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dear sir,
functions of complex variable
Q: ∫1-cos2(Z-3)/(z-3)³ (z-3 is having power of 3)  

it need to be solved by residue theorem

first calculate residue then use theorem 2pi i (sum of residue)

can you provide solution to this I am having exam very soon (i am getting 4pi i) but
the ans given is 8pi i(i is iota)


First of all, around what contour are you integrating? That's a pretty important part of this question! I will assume counterclockwise around some closed loop containing z=3.

I suggest you use the residue theorem, if that is what the problem says, but could also use the Cauchy integral formula, so I'm not sure why you think it "need" to be solved by the residue theorem. Here is the correct/best solution, which uses the Cauchy formula:

∫ f(z)/(z-a)^(n+1) = 2 π i f^(n)(a) / n!

where n! is factorial, f^(n) is the nth derivative of f, and i is the imaginary unit, i = &sqrt;(-1).

So f(z) = 1 - cos²(z), a=3, and n=2.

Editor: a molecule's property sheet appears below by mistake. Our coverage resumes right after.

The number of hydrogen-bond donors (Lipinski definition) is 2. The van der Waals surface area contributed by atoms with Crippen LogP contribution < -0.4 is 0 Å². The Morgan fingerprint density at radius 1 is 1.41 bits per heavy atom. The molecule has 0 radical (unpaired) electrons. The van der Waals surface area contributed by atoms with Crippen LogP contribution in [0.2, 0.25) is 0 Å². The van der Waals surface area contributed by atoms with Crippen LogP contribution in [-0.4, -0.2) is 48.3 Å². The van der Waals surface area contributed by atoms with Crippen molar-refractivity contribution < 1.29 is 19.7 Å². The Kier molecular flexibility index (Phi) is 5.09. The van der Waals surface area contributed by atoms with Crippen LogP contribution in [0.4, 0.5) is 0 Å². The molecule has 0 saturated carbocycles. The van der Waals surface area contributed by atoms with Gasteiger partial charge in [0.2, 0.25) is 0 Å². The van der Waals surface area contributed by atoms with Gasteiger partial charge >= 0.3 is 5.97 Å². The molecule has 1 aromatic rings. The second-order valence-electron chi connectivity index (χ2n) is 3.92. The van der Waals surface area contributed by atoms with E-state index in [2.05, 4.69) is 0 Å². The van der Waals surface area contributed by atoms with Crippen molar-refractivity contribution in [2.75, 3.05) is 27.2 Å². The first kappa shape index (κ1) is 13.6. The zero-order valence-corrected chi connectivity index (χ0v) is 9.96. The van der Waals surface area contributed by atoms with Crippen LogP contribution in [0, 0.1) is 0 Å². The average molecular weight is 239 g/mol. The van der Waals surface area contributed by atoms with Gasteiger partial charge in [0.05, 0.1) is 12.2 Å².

f''(z) = 2 ( cos²(z-3) - sin²(z-3) )

f''(3) = 2 ( cos²(0) - sin²(0) ) = 2

2 π i f''(3) / 2! = 2 π 2 i / 2! = 2 π i

That is the correct answer.

Likewise, if you compute the residue -- which can be done by expanding the series:

( 1 - cos²(z) ) / (z-3)³ = 1/(z-3) - (z-3)/3 + (2/45) (z-3)³ - ...

the residue being the coefficient of the (z-3)^(-1) term, so residue = 1.

Then 2 π i is still the answer.

Since your answer is 4 π i, and the answer given is 8 π i, there are two possibilities:

1. You and the book are wrong.

2. I am wrong, and one of the other answers is right. This would be true if the curve is not a simple loop. If the winding number of the curve is 2, you are right. If it is 4, the book is right.

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Clyde Oliver


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